“My sexuality is my business”

I remember clearly when I first started to question my sexuality. I was 16, just starting sixth form, and I borrowed The L Word off my friend because I’d heard it was like Sex and the City. I got quite into it, and was particularly fascinated by one of the characters. After a while I realised it wasn’t just a fascination – I actually fancied her. Surely not?

Before then I’d never thought of myself as anything but straight, and had entertained crushes on boys for much of my teenage years; however, I’d never actually had a relationship with a boy beyond a few weeks of holding hands with someone I was briefly set up with aged 14. I always thought it was because I was unpopular and terrified of any kind of intimate contact. But when I started watching this ridiculously glamorous over-the-top drama about lesbians, it was as if a light had been turned on in my head. It all seemed to make sense. But at the same time it was very, very wrong – no, I couldn’t possibly be gay. For one thing, I was sixteen – don’t most gay people know they’re gay by the time they’re teenagers? (I know now that this isn’t always the case.) Besides, being gay is something that happens to other people, isn’t it? Maybe it was just a phase.

My newly-discovered Sapphic side was very difficult to accept. My usual response to any kind of anxiety is to get horrendously sick, and it became a regular thing to the extent that people started wondering if I was bulimic.  When one of my friends admitted to me that she liked me, I got really confused, didn’t know what to do and ended up telling her I felt the same, then going back on it and basically making a mess of the whole thing. I slowly came out to a few of my friends (and my mum!) as ‘confused’, which slowly developed into bisexual, and eventually when I started at my first uni (which I later left) three years later, I came out to people as gay. It’s an odd thing. People were very accepting – especially my parents, and I love them for it – but I couldn’t accept it myself. It didn’t seem right. From 17-19 I had a massive identity crisis: I had my hair cut short and freaked out every time I looked in the mirror, not recognising the girl staring back at me. I still fancied boys on occasion – so much so that I actually ‘went back in the closet’ when I left uni and fell for a boy I worked with. So maybe I wasn’t gay after all. It was so confusing!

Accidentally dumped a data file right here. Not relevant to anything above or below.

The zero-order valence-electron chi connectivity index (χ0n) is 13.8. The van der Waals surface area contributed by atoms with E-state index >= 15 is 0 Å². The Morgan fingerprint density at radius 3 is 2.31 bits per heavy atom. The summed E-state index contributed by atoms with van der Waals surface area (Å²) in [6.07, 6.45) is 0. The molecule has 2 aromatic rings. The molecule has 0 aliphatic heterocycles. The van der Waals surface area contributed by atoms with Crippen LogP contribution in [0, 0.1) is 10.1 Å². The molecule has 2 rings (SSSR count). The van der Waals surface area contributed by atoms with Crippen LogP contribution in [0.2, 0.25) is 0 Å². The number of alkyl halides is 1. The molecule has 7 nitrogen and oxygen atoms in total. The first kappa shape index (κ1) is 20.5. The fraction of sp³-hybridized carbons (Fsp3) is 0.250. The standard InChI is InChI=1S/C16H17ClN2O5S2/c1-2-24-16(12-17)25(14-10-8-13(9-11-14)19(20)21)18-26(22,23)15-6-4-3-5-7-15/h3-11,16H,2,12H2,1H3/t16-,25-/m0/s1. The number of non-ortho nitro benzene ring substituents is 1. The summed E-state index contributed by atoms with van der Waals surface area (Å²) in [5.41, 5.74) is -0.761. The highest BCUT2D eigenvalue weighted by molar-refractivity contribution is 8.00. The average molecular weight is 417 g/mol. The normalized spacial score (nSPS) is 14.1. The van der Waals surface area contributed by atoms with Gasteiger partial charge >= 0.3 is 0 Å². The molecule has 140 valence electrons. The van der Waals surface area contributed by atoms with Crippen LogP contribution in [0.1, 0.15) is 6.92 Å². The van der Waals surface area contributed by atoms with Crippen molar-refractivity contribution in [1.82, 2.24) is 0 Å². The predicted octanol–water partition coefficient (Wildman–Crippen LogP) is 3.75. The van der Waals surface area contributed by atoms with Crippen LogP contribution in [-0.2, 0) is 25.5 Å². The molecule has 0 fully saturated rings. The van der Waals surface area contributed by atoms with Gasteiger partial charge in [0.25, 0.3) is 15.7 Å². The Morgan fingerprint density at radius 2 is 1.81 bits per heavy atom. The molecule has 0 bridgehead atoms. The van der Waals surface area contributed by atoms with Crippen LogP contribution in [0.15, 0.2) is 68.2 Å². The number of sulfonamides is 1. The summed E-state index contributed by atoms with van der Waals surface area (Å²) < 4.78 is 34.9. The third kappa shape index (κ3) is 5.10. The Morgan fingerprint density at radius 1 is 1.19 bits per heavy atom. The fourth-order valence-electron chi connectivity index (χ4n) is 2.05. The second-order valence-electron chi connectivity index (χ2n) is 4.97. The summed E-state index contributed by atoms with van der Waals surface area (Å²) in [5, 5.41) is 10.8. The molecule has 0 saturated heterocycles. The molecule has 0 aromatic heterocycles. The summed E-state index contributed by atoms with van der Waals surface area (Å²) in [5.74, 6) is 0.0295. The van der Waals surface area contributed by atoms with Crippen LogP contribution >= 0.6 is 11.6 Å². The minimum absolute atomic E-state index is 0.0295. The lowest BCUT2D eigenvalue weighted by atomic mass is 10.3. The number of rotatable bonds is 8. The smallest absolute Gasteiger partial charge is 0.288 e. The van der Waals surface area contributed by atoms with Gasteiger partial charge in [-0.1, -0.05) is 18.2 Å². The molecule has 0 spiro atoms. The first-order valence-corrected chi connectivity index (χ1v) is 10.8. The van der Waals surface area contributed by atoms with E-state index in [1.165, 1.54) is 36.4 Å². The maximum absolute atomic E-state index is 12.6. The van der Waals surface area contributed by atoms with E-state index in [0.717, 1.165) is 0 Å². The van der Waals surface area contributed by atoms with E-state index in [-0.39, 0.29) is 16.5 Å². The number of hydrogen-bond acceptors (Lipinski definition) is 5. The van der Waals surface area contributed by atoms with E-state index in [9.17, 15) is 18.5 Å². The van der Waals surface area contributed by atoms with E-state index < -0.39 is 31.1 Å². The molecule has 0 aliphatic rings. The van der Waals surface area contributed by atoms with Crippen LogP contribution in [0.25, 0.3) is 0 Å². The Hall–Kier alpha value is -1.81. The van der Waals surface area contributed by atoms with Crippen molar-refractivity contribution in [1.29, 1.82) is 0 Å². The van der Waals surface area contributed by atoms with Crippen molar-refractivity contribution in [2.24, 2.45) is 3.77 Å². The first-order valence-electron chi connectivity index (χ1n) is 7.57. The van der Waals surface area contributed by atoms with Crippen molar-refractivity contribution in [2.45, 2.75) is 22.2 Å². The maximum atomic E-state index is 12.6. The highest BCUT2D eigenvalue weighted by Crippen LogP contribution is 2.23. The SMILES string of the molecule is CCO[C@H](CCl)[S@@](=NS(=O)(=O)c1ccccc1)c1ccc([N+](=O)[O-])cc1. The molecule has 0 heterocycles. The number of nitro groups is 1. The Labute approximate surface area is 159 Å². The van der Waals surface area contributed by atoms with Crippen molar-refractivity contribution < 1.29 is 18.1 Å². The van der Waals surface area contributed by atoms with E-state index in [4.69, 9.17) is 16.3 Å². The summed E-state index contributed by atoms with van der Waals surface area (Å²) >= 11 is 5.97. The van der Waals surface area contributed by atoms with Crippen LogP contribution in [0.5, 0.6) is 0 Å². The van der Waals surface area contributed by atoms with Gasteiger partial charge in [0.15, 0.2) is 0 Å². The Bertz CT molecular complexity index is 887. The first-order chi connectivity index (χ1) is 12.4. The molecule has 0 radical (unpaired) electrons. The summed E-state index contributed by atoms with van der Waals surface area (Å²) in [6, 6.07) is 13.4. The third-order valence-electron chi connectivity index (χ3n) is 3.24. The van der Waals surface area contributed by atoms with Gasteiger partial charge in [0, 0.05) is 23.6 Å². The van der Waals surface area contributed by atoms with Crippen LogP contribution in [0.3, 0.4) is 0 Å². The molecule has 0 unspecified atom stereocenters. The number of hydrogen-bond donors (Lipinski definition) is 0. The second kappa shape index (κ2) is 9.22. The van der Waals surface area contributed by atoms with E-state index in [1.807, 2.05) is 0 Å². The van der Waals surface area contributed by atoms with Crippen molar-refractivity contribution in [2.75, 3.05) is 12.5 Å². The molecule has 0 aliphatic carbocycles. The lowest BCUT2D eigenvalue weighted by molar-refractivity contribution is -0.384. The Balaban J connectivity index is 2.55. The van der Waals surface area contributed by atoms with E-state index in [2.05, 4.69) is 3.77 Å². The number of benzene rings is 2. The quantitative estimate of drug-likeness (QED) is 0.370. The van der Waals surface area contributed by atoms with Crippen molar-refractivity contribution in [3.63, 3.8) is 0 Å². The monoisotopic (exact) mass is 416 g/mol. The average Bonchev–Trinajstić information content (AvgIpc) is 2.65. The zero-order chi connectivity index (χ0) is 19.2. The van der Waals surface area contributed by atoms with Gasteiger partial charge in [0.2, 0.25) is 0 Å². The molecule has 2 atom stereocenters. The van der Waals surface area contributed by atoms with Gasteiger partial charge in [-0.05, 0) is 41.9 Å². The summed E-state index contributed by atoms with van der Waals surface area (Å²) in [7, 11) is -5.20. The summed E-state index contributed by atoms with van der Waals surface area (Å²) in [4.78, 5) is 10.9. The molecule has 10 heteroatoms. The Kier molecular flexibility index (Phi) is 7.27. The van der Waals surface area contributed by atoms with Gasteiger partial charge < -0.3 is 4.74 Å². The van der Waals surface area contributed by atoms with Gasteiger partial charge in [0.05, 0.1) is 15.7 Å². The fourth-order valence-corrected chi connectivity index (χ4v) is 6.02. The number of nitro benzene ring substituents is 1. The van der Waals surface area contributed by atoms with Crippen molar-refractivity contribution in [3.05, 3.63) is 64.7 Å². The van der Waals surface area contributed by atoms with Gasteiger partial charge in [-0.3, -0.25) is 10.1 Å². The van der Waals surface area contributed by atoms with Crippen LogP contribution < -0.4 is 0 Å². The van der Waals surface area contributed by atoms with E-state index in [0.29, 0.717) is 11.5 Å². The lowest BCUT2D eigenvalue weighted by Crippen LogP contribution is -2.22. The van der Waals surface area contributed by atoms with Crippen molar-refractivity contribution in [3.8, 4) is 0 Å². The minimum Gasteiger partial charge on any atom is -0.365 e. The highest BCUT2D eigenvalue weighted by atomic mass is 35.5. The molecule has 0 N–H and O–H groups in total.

A few years on, I wouldn’t say I’m 100% comfortable with my sexuality. People pick up on the fact that I’m very reticent about my love life (or lack thereof!) and then speculate about my sexuality behind my back. I can deal with that, but when it comes to them actually asking me upfront, I never know how to answer. I’m not a lesbian, because I do occasionally like boys too. I’m definitely not straight. But I abhor the term ‘bisexual’, not only because of its ridiculous negative connotations (which I know aren’t true, but also are so common that I can’t be bothered to explain them away every time I come out to someone) but also because it suggests some kind of evenly distributed sexual orientation. I’m not like that. I’ve tried describing myself as ‘nothing in particular’, but people interpret that as ‘unsure’. Jokingly I adopted ‘homoflexible’ because it seems to be the most apt. Honestly, I believe that a person’s sexual orientation can change from time to time. Just because I’d rather sleep with women doesn’t mean I can’t harbor an unreasonable crush on Alexander Skarsgård. I’m learning to stop trying to label myself and just accept that sometimes I fancy girls, and sometimes I fancy boys. As the prophet Shane from the L Word once said: “Sexuality is fluid. Whether you’re straight or gay, you just go with the flow.”


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